True gripes: Honoured guests?: Tourists and a touch of 'Xen'

Share
Related Topics
Truly gripped by that hoary old gripe that tourists clutter up the capital in summer? Look, stranger, tourists are a gift for Londoners. Tourists are in a state of wonder. We've all been there.

Tourists are snootily derided by the very London-dwellers who are forever bothering the poor foreigner with their polished diffidence in Provence, Tuscany or the Caribbean. These gripers are the very people who expect to be accepted as special abroad. In fact the word 'tourist' is a cold, complacent insult. We're all tourists. We're all on a lease.

In some languages, 'stranger', 'foreigner' and 'guest' are the same word. The poorer the nation, the longer the national anthem and the warmer the welcome to strangers, who bring luck, the chance to give something.

It is true herds, gaggles or schools of tourists can be what we in Britain call a nuisance, a moving, amoeboid, lurching, jellyfish-like microsociety, collectively clingy.

Crocodiles of Euro-youth cross the road as one inseparable being. The kids believe they have right of way, that you can disrupt the traffic in London and it's cool. That in insular England you can be cheeky, naughty, slightly rebellious, endearingly eccentric, without getting into trouble. They believe you could probably borrow a policeman's helmet and all the bobby would do is say: 'Now then sonny, tut tut.' They may even think that our policeman have rugby ball-shaped heads which is why their helmets are so funny.

So much of British life is so inexplicable. Worldwide, English people are widely regarded as mad. So visitors expect a lot from London, England. They expect it to be swinging. They expect a certain kind of whimsy from the English, the kind of friendly cheek represented by the Beatles from Liverpool.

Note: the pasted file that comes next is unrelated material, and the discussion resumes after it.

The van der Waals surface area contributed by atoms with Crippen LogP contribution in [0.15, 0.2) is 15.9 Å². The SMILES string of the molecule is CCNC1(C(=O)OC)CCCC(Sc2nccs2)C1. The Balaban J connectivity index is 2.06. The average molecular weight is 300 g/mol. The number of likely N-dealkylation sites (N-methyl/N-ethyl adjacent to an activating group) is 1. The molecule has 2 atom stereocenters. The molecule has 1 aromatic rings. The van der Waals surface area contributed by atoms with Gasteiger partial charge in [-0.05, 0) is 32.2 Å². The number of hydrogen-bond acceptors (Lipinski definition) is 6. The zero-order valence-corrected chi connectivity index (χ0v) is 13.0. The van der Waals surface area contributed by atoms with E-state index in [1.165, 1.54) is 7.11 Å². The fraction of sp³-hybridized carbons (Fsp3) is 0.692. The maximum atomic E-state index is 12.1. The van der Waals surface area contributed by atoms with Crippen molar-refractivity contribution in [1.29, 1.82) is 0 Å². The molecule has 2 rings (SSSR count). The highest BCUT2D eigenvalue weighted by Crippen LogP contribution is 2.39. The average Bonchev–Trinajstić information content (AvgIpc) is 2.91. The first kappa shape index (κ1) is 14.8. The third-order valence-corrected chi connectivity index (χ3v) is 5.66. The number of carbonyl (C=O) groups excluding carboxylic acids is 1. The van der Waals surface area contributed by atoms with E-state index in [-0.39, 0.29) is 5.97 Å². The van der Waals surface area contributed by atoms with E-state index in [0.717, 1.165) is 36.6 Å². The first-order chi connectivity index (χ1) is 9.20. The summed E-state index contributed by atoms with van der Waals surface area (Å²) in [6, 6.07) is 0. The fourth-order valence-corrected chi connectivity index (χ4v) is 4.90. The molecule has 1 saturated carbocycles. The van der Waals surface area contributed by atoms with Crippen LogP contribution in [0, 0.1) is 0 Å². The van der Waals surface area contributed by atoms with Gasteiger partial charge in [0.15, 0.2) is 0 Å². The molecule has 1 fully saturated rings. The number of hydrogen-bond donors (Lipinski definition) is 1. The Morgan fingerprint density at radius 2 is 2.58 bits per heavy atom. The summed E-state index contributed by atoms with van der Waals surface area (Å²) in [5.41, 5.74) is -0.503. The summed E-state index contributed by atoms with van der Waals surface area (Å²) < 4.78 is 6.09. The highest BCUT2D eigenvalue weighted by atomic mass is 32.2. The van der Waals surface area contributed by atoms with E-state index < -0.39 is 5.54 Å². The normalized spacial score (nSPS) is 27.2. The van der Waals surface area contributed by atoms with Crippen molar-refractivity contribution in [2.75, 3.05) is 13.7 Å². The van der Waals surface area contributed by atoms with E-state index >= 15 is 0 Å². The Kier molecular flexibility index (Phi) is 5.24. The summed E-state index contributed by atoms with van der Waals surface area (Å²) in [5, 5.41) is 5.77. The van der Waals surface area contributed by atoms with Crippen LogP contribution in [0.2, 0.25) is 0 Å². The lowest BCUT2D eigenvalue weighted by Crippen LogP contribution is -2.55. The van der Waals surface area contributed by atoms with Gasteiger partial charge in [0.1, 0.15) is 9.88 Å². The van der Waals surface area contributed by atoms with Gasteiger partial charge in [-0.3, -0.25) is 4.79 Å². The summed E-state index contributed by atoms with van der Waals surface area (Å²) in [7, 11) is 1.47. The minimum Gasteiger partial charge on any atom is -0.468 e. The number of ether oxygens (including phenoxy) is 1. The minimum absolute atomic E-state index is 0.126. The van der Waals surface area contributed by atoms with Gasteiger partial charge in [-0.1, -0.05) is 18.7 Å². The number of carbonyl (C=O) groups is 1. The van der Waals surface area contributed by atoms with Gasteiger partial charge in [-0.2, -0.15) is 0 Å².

Ray Davies of the Kinks had the tone of London brilliantly in his songs. Waterloo sunset. What are we living for, two-room apartment, second floor. The taxman's taken all my dough, left me in my stately home. The picture is partly of a stately architecture, lush lawns, a yellow Rolls Royce parked, and people behaving inexplicably.

So maybe the groups are a nuisance but, individually, people from away staying here should be able to expect a certain humour, good humour, from London, not just grandeur and pomp. The 1980s have shaved the humour off a lot of London life.

Last week there was a man in the underpass maze of Marble Arch shouting out instructions to tourists baffled by the hieroglyphics: 'Tube straight ahead, Oxford Street first right.'

He was, in fact American, maybe 60, with Buffalo Bill moustache, hair and air. For him, xenophobia was simply alien.

React Now

Latest stories from i100
Have you tried new the Independent Digital Edition apps?
SPONSORED FEATURES
iJobs Job Widget
iJobs General

Recruitment Genius: Personal Tax Senior

£28000 - £37000 per annum: Recruitment Genius: This is an opportunity to join ...

Recruitment Genius: Customer and Markets Development Executive

£22000 - £29000 per annum: Recruitment Genius: This company's mission is to ma...

Recruitment Genius: Guest Services Assistant

£13832 per annum: Recruitment Genius: This 5 star leisure destination on the w...

Recruitment Genius: Sales Account Manager